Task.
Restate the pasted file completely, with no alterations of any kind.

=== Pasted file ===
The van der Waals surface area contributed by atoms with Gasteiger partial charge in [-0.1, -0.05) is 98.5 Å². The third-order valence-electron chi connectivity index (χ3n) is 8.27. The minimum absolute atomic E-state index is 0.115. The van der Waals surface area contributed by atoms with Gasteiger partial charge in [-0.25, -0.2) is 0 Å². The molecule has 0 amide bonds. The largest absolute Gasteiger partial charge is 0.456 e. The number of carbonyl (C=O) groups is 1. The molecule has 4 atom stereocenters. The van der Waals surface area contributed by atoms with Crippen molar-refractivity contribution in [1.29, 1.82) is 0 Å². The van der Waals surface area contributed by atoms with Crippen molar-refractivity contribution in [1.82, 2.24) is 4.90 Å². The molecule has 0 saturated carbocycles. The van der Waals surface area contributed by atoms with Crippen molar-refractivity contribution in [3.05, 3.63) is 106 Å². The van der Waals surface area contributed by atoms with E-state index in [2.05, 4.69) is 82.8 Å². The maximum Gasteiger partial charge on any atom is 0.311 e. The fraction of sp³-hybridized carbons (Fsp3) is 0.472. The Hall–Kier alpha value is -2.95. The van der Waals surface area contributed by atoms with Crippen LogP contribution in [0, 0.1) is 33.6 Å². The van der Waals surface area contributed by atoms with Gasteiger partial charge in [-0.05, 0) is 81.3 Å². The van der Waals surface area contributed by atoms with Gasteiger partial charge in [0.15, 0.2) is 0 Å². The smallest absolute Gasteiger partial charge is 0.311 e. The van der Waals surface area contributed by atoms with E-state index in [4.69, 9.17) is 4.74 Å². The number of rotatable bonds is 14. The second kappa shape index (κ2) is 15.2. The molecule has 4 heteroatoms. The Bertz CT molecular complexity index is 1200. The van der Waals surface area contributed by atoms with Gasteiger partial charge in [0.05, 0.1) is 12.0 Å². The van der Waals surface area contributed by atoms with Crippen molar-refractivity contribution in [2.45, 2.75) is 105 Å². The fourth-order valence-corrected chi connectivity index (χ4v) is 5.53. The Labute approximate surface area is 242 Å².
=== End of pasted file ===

The van der Waals surface area contributed by atoms with Gasteiger partial charge in [-0.1, -0.05) is 98.5 Å². The third-order valence-electron chi connectivity index (χ3n) is 8.27. The minimum absolute atomic E-state index is 0.115. The van der Waals surface area contributed by atoms with Gasteiger partial charge in [-0.25, -0.2) is 0 Å². The molecule has 0 amide bonds. The largest absolute Gasteiger partial charge is 0.456 e. The number of carbonyl (C=O) groups is 1. The molecule has 4 atom stereocenters. The van der Waals surface area contributed by atoms with Crippen molar-refractivity contribution in [1.29, 1.82) is 0 Å². The van der Waals surface area contributed by atoms with Crippen molar-refractivity contribution in [1.82, 2.24) is 4.90 Å². The molecule has 0 saturated carbocycles. The van der Waals surface area contributed by atoms with Crippen molar-refractivity contribution in [3.05, 3.63) is 106 Å². The van der Waals surface area contributed by atoms with E-state index in [2.05, 4.69) is 82.8 Å². The maximum Gasteiger partial charge on any atom is 0.311 e. The fraction of sp³-hybridized carbons (Fsp3) is 0.472. The Hall–Kier alpha value is -2.95. The van der Waals surface area contributed by atoms with Crippen LogP contribution in [0, 0.1) is 33.6 Å². The van der Waals surface area contributed by atoms with Gasteiger partial charge in [-0.05, 0) is 81.3 Å². The van der Waals surface area contributed by atoms with Gasteiger partial charge in [0.15, 0.2) is 0 Å². The smallest absolute Gasteiger partial charge is 0.311 e. The van der Waals surface area contributed by atoms with E-state index in [4.69, 9.17) is 4.74 Å². The number of rotatable bonds is 14. The second kappa shape index (κ2) is 15.2. The molecule has 4 heteroatoms. The Bertz CT molecular complexity index is 1200. The van der Waals surface area contributed by atoms with Gasteiger partial charge in [0.05, 0.1) is 12.0 Å². The van der Waals surface area contributed by atoms with Crippen molar-refractivity contribution in [2.45, 2.75) is 105 Å². The fourth-order valence-corrected chi connectivity index (χ4v) is 5.53. The Labute approximate surface area is 242 Å².